“Finding Nemo” too good for 3D

By Ellen Siefke

Features Editor|

Alas, yet another childhood classic has been ruined by the ever-popular menace known as 3D. “Finding Nemo 3D,” which premiered Sept. 14, represents just another unfortunate example of the confusing choice by director Lee Unkrich and others to tarnish the sheer awesomeness of a simple 2D classic.

The movie itself was not bad, quite the opposite. For those of you who have forgotten, the tale follows Marlin, a clownfish, as he searches for his son, Nemo, who was captured by an Australian dentist.

A simple plot like that can hardly go wrong, but Andrew Stanton, the original writer, decided to take it to the next level by introducing Dory, a forgetful Pacific blue tang. I absolutely love Dory; voiced by Ellen DeGeneres, she is my favorite character. She is just hilarious, and her short-term memory loss cracks me up.

A good example of Dory’s comical ways is a chase scene. Dory has just told Marlin the direction that the boat was headed (this is a fishing boat that may have Nemo). So, she is supposedly leading him to the boat. However, she soon forgets this and believes that Marlin is stalking her like a crazy fish.

After a few attempts to shake him, she confronts him with an angry, “Will you quit it?! I’m trying to swim here!”

Marlin, surprised, explains the situation. Dory quickly realizes her mistake, and the two continue to swim toward the boat. This scene just about sums up Dory’s forgetfulness, which always forces a chuckle from even the most serious viewer.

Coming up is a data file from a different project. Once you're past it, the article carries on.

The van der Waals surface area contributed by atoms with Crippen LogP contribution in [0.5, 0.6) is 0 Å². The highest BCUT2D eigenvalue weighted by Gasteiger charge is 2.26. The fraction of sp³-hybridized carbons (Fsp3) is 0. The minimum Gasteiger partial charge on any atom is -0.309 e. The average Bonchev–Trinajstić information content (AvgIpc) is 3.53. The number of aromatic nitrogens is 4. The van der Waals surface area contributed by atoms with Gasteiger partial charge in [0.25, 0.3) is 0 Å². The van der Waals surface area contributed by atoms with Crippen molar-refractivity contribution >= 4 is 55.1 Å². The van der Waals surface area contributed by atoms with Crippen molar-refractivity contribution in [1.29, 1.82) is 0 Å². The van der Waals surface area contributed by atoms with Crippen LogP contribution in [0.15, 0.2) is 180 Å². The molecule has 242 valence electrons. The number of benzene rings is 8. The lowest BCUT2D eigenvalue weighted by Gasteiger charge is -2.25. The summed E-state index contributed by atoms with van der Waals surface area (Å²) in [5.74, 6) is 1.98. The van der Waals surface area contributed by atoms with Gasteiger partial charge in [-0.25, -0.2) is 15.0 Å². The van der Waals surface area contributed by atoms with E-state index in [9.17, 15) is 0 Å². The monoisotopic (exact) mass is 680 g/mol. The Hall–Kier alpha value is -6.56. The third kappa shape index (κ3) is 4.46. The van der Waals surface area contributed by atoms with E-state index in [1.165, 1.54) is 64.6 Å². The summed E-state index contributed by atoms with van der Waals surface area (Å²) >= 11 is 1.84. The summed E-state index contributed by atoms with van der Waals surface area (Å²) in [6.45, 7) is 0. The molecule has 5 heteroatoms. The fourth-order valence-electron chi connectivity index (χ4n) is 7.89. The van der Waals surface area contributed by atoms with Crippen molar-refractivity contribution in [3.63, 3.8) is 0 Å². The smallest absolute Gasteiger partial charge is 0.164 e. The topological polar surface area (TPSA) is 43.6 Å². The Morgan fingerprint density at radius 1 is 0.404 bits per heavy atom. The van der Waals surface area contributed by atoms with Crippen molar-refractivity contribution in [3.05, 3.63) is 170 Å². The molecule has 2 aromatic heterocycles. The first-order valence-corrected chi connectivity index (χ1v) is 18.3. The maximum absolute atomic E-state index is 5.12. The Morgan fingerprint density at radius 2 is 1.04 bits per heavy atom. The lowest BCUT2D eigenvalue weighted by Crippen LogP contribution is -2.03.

Another subtle hint of comedy stems from Marlin’s constant struggle to live up to his namesake. Other fish who meet him constantly ask for a joke; however, he always resorts to the same humorless story involving a sea anemone. After he finishes his tale, the others simply give a blank stare showing annoyance (kind of like the reaction to my brother’s jokes, but don’t tell him that).

It’s the little things that ultimately make this movie a childhood classic. Watching it on screen, many pleasant memories came flooding back. Like the time when my friends and I had a sleepover and watched this movie along with two others. We were up literally all night, yet we somehow made it through the next day. Or the day at school when my third-grade class was awarded with a movie day in which we watched segments of this.

Unfortunately, the great film was marred by the 3D experience. To begin, 3D did absolutely nothing to enhance the image; in fact, I was struggling to clearly view a few scenes. More importantly, 3D is just an arbitrary attempt to disguise Hollywood’s lack of creative ideas. The philosophy there is, “Since we can’t think of any ideas, why don’t we just 3D-ify an old movie! Everything will be fine!” Psst…Hollywood…it’s not working. So thumbs up to “Finding Nemo” and thumbs down to 3D.